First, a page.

It’s fair to say that I’m frustrated.
Last May, I started investigating Georgia Perimeter College’s $16 million shortfall by submitting a series of Georgia Open Records Act requests. You were initially generous and complied with the requests for free. When I submitted the fourth GORA request on July 18, 2012, you quoted me a price of $2,963. After months of negotiating, we finally came to an agreement to lower the initial cost to $291 — albeit through the threat of litigation.
I’m not sure why it was so high to begin with. After all, I was only requesting emails. Nevertheless, you finally began providing the requested documents in December 2012. As of this letter, you’re claiming that all the documents have been provided to me. This is just not true. A quick perusal of what I’ve received compared to the original request shows that there is a significant number of records missing.
I’m sure you’re wondering how I was able to search through all 6,000 pages you’ve already given me so quickly. It would be an impressive feat, considering that you took the long way by printing out each email to redact, then scanning that email back into digital format as a PDF image file, which effectively disabled the ability to perform a keyword search. Indeed, discovering the truth is substantially more tedious without optical character recognition.
Then, last week you communicated — unbeknownst to me — with my successor, the current Editor-in-Chief of The Collegian, telling her that you would “waive the fee” if she “discontinued receiving the documents.”
So, I’m confused. Are there more documents — or not?
It wouldn’t be the first time I’ve caught you contradicting yourself. I visited your office this past Thursday, and you told me that the “problem” with my request was that it was “so huge.” When is it ever a problem for a concerned citizen to request open records?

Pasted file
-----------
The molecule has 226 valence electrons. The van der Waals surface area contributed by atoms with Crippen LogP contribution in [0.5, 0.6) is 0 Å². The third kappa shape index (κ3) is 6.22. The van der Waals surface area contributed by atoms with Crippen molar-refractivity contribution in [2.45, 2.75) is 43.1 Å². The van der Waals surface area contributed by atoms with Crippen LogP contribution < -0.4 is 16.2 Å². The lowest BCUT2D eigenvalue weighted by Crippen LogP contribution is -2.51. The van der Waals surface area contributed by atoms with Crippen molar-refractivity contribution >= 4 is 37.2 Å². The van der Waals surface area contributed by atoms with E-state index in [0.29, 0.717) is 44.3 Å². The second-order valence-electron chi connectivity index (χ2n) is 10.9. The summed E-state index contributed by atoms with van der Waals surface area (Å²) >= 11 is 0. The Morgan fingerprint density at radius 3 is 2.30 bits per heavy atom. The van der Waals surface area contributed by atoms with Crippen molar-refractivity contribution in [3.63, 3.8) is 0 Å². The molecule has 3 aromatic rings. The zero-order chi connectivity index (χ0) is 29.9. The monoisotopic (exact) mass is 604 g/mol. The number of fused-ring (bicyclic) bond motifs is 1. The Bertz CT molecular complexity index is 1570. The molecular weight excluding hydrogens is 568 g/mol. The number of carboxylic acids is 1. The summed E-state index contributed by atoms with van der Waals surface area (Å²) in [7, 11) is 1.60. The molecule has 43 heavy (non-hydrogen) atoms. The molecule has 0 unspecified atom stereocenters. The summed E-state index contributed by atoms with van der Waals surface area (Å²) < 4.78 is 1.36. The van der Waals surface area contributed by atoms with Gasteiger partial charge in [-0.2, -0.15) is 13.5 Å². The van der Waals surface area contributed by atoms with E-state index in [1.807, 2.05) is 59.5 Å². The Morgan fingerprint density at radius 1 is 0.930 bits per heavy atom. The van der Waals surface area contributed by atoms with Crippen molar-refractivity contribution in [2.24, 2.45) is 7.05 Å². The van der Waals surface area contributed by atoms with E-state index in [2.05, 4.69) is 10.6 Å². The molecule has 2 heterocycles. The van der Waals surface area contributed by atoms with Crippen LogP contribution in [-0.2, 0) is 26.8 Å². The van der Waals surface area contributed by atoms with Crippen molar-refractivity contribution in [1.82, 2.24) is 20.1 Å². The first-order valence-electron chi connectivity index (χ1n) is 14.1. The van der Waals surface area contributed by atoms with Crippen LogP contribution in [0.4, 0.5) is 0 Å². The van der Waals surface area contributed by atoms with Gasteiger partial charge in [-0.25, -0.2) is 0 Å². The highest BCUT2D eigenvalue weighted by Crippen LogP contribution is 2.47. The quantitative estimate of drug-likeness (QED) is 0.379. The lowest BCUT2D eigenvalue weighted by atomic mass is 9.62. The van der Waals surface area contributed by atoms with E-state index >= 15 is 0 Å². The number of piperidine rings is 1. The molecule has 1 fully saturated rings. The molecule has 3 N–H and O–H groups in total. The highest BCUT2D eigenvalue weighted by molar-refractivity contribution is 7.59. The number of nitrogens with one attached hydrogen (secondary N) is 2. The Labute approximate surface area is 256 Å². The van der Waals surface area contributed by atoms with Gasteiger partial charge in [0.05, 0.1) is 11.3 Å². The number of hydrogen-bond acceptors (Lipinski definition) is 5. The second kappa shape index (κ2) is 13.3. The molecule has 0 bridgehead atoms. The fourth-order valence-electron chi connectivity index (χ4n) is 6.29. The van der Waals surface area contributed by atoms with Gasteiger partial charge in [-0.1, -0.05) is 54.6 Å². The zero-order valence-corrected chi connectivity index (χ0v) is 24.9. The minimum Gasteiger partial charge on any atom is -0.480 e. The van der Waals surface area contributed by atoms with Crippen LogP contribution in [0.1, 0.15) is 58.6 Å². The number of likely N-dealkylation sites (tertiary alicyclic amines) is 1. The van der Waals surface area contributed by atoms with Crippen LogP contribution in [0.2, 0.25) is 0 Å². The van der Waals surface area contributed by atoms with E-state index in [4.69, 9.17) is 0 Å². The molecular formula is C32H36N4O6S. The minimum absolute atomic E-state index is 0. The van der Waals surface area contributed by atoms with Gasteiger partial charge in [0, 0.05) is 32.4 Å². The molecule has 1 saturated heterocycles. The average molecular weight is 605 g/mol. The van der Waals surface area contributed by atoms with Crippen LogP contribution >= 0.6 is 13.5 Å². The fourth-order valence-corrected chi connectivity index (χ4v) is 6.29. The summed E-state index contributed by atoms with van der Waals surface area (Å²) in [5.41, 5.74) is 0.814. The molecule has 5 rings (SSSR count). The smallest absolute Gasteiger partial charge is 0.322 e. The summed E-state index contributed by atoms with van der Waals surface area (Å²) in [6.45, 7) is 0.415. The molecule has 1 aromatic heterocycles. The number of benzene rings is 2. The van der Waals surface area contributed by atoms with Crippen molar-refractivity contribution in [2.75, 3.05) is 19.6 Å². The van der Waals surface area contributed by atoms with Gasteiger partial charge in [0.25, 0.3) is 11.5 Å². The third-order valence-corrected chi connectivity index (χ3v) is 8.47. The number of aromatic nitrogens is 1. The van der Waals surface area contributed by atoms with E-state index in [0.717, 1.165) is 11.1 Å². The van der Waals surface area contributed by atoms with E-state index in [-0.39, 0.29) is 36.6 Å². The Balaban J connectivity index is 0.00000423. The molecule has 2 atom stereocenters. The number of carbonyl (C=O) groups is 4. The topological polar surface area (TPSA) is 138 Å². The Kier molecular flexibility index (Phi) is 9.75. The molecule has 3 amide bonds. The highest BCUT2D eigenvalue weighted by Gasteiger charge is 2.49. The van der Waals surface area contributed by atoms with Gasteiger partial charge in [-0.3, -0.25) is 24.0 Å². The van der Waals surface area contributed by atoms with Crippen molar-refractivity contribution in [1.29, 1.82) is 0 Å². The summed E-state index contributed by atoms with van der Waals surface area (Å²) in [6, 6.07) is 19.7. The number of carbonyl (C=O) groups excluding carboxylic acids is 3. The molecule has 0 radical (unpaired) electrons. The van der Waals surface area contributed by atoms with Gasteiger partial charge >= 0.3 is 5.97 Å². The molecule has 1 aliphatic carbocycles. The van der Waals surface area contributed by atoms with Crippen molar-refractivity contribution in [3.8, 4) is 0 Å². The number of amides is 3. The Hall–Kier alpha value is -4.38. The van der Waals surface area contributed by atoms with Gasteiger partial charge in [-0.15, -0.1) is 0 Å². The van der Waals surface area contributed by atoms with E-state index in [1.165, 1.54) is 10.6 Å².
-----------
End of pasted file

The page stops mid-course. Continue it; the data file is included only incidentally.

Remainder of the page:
Furthermore, you told me that in the future you would be dealing directly with The Collegian since I was no longer Editor-in-Chief. As I told you before, I will tell you again: GORA law doesn’t distinguish between requestor and entity. Regardless of my title, I am the requestor. You should be dealing with me. However, if you’d like to do things the hard way, I’d have no problem submitting a duplicate request. By law, you’d have to honor my request for free since I know for a fact that the cost of labor to produce the records has already been paid for by The Collegian.
The problem is not the size of the request — which an expert affidavit previously stated could be extracted in an hour. The problem, as my lawyer put it, is that “newsworthy information is being deliberately withheld under pretext.”
I remember last year when I was turned away empty-handed after repeated attempts to collect my first batch of documents. You tried to elicit my sympathy because you “didn’t have enough people necessary to deal with my request.” The police department, the fire department, the Gold Dome, city hall, the public school system, and many other state organizations all have Public Information Officers (PIOs) — whose job it is to deal with media and GORA requests. When I suggested you hire someone, you looked at me like a beggar on the street, rubbed your fingers together and said, “We don’t have the money.”
For the record, it’s hard to feel sorry for someone with an operating budget of $6.2 billion.
Finally, there’s still the issue of my outstanding GORA request to Georgia Perimeter College. I was told by my attorney, to whom you relayed after receiving his letter, that GPC should just “give [me] the records for free.” And, despite several phone calls and communications to GPC, I never received one document, nor was I told how I could get them. In fact, any time I spoke with GPC, they referred the matter back to you.
Does it strike anyone else as odd that a billion dollar educational institution somehow failed in its attempt to require schools to follow its mandate?
I want you to know that despite all the acrimony, I would still like to work this out as diplomatically and expediently as possible.
Lastly, if all else fails — make no mistake — you ain’t seen nothing yet.